I may be wrong, but my intuition is that things are slowly circling around to where teams that are opportunistic, active, and adroit traders will create an advantage for themselves. You either do that, or you tank for awhile to take advantage of those past parity initiatives such as draft order and larger bonus allottments.

    • Riverbrian likes this
There is risk in ANY move you make, whether it be a FA signing, a trade, or even a draft selection. You try to mitigate said risk by simply being smarter...sometimes lucky...and attempting to balance risk/reward in all situations. Back to the original OP. I get it. But I don't get it. This a GOOD team. There are holes to be filled. There are ways to fill those holes. Rendon is a really good baseball player. But you are trying to say he would be a difference maker to push the Twins over the top with a big contract if they swing and miss on pitching? Sorry, I want the defense to improve as much as anyone. But I would put my chips all in on pitching, re-signs, FA, trades vs continued improvement/development from Sano, Polanco and Arraez before I'd sign a position player, no matter how good, who's offense might be replicated by the guy you want to replace him with. Isn't Moose also a FA, or am I mistaken? If the Twins really want to move Sano to 1B, which it doesn't appear they want to do at this time, does he suddenly become a more elite talent There? No to Rendon. Let's focus on what we have, make some smart moves in the pitching area and rock and roll! It almost feels, at times, that some feel we are coming off a 101 loss season vs a 101 win season.
    • birdwatcher, brvama and Major League Ready like this
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Hosken Bombo Disco
Nov 01 2019 09:30 PM

I may be wrong, but my intuition is that things are slowly circling around to where teams that are opportunistic, active, and adroit traders will create an advantage for themselves.

As always I appreciate your opinion, but if true, then the Twins will have a very brief window to capitalize on their advantage before other teams catch up. Maybe the Twins will then be enjoying their next innovation ahead of the other teams, and stay one step ahead, but maybe not.
    • birdwatcher and Riverbrian like this
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birdwatcher
Nov 01 2019 09:36 PM

 

Of course, none of that has a whit to do with my post.......You said that signing players has risk and no one ever mentions that. Not signing players also has risk, and that is rarely mentioned. 

 

Now is the time, we'll see what happens. 

To clarify, I'm entertained with how often people ignore the possibility that a major signing they want may not result in that WS banner. The whole "if we sign Cole, then we will win the WS" simplicity.

 

I'll grant that little gets said here on TD about the risk to the organization of not doing enough. Ryan got fired because he didn't do enough. Even Jim Pohlad implied that Ryan didn't spend enough. It wasn't lost on Falvey or Jim Pohlad that going from 78 to 101 made turnstiles spin faster. But you're right we don't talk much about not signing players from the standpoint of the organizational risk of lost revenues. That's a harder calculation for us to make and discuss.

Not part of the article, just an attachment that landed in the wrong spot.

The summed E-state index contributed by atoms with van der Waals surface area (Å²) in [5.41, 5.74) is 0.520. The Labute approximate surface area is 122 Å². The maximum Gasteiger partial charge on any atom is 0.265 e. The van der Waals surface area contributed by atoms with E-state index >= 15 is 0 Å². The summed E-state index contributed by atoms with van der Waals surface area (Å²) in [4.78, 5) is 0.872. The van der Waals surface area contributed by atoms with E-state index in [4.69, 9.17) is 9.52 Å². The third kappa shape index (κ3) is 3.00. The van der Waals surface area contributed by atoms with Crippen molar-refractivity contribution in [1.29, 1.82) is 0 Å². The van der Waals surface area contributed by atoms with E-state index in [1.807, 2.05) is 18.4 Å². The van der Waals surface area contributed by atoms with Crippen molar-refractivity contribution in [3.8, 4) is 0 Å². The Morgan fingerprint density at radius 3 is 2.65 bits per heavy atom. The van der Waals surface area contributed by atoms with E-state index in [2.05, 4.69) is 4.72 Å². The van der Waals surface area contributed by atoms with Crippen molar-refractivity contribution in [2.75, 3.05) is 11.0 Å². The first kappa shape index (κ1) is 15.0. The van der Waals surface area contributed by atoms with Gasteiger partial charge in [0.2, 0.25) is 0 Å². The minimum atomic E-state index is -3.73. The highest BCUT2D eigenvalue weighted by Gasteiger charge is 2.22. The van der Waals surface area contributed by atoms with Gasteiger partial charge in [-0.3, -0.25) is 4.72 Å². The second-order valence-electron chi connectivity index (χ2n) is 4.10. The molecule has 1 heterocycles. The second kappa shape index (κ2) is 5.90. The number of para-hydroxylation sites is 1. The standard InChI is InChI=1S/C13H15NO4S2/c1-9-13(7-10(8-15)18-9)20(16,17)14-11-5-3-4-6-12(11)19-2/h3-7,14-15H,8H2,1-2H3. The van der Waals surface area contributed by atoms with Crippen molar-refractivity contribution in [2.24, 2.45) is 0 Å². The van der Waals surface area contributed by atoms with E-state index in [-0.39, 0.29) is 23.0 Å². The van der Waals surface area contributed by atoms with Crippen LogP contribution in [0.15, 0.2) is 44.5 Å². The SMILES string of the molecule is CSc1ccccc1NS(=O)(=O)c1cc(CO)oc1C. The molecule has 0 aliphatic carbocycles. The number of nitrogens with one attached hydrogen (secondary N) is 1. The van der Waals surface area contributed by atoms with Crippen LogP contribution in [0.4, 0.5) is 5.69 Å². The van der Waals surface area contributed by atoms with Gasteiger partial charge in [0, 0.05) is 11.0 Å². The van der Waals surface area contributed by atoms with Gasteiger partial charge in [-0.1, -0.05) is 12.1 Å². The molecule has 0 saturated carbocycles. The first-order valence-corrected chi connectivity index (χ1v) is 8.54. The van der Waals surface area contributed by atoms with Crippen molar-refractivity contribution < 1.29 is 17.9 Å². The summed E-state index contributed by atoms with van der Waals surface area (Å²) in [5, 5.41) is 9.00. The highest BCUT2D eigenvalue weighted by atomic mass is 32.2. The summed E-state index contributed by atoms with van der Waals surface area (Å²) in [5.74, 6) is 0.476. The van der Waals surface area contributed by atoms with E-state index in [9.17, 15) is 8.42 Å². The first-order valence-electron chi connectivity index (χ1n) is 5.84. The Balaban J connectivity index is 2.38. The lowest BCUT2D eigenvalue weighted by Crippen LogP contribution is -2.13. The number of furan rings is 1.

• Riverbrian and Hosken Bombo Disco like this
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birdwatcher
Nov 01 2019 09:52 PM

 

As always I appreciate your opinion, but if true, then the Twins will have a very brief window to capitalize on their advantage before other teams catch up. Maybe the Twins will then be enjoying their next innovation ahead of the other teams, and stay one step ahead, but maybe not.

 

Yeah, I think they'll struggle to stay a step ahead, because draft order changes things quickly. For example, if FanGraphs is right, after the last two draft classes, Detroit vaulted to #8 from about #23.

 

We'll see, but my hunch is that the better organizations will become aggressive and active traders in an attempt to capitalize on what they've learned about investor psychology and about negotiating from a position of greater psychological leverage. Things like selling into the trade deadline to take advantage of a trading partner's urgency. It's maybe one of the few opportunities left to gain an advantage if you're winning on a regular basis.

 

But again, being active and opportunistic is a lot easier if you have some free cash and have built up surplus player assets at both levels rather than doing the whole boom and bust of good MLB, bad farm system or the opposite.

    • Riverbrian likes this
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Brock Beauchamp
Nov 01 2019 11:47 PM

 

I may be wrong, but my intuition is that things are slowly circling around to where teams that are opportunistic, active, and adroit traders will create an advantage for themselves.

You're not wrong.